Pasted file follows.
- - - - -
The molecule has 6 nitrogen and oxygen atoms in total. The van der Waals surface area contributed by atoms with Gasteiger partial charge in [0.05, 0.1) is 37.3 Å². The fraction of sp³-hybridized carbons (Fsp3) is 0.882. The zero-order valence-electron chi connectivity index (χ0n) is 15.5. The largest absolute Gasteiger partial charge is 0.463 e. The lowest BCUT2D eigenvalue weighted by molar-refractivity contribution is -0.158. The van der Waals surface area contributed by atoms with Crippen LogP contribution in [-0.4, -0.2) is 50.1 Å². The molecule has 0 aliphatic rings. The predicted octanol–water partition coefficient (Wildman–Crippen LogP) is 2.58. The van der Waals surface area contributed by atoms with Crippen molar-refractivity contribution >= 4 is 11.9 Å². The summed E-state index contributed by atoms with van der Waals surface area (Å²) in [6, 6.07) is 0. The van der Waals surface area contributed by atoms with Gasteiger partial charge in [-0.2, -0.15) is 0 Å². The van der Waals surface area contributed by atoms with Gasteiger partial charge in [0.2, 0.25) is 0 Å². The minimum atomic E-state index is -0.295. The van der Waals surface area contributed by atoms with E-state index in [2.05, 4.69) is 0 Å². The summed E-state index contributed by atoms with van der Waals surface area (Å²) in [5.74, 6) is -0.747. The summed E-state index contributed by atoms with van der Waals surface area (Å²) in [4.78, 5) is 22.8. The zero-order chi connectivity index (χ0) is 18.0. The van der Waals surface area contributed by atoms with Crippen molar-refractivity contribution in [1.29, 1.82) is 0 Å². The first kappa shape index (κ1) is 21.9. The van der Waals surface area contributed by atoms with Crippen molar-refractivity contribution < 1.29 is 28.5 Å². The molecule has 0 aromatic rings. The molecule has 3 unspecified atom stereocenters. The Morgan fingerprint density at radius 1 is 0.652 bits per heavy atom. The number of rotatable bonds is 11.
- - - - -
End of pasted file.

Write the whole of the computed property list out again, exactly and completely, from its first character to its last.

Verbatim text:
The molecule has 6 nitrogen and oxygen atoms in total. The van der Waals surface area contributed by atoms with Gasteiger partial charge in [0.05, 0.1) is 37.3 Å². The fraction of sp³-hybridized carbons (Fsp3) is 0.882. The zero-order valence-electron chi connectivity index (χ0n) is 15.5. The largest absolute Gasteiger partial charge is 0.463 e. The lowest BCUT2D eigenvalue weighted by molar-refractivity contribution is -0.158. The van der Waals surface area contributed by atoms with Crippen LogP contribution in [-0.4, -0.2) is 50.1 Å². The molecule has 0 aliphatic rings. The predicted octanol–water partition coefficient (Wildman–Crippen LogP) is 2.58. The van der Waals surface area contributed by atoms with Crippen molar-refractivity contribution >= 4 is 11.9 Å². The summed E-state index contributed by atoms with van der Waals surface area (Å²) in [6, 6.07) is 0. The van der Waals surface area contributed by atoms with Gasteiger partial charge in [-0.2, -0.15) is 0 Å². The van der Waals surface area contributed by atoms with Gasteiger partial charge in [0.2, 0.25) is 0 Å². The minimum atomic E-state index is -0.295. The van der Waals surface area contributed by atoms with E-state index in [2.05, 4.69) is 0 Å². The summed E-state index contributed by atoms with van der Waals surface area (Å²) in [5.74, 6) is -0.747. The summed E-state index contributed by atoms with van der Waals surface area (Å²) in [4.78, 5) is 22.8. The zero-order chi connectivity index (χ0) is 18.0. The van der Waals surface area contributed by atoms with Crippen molar-refractivity contribution in [1.29, 1.82) is 0 Å². The first kappa shape index (κ1) is 21.9. The van der Waals surface area contributed by atoms with Crippen molar-refractivity contribution < 1.29 is 28.5 Å². The molecule has 0 aromatic rings. The molecule has 3 unspecified atom stereocenters. The Morgan fingerprint density at radius 1 is 0.652 bits per heavy atom. The number of rotatable bonds is 11.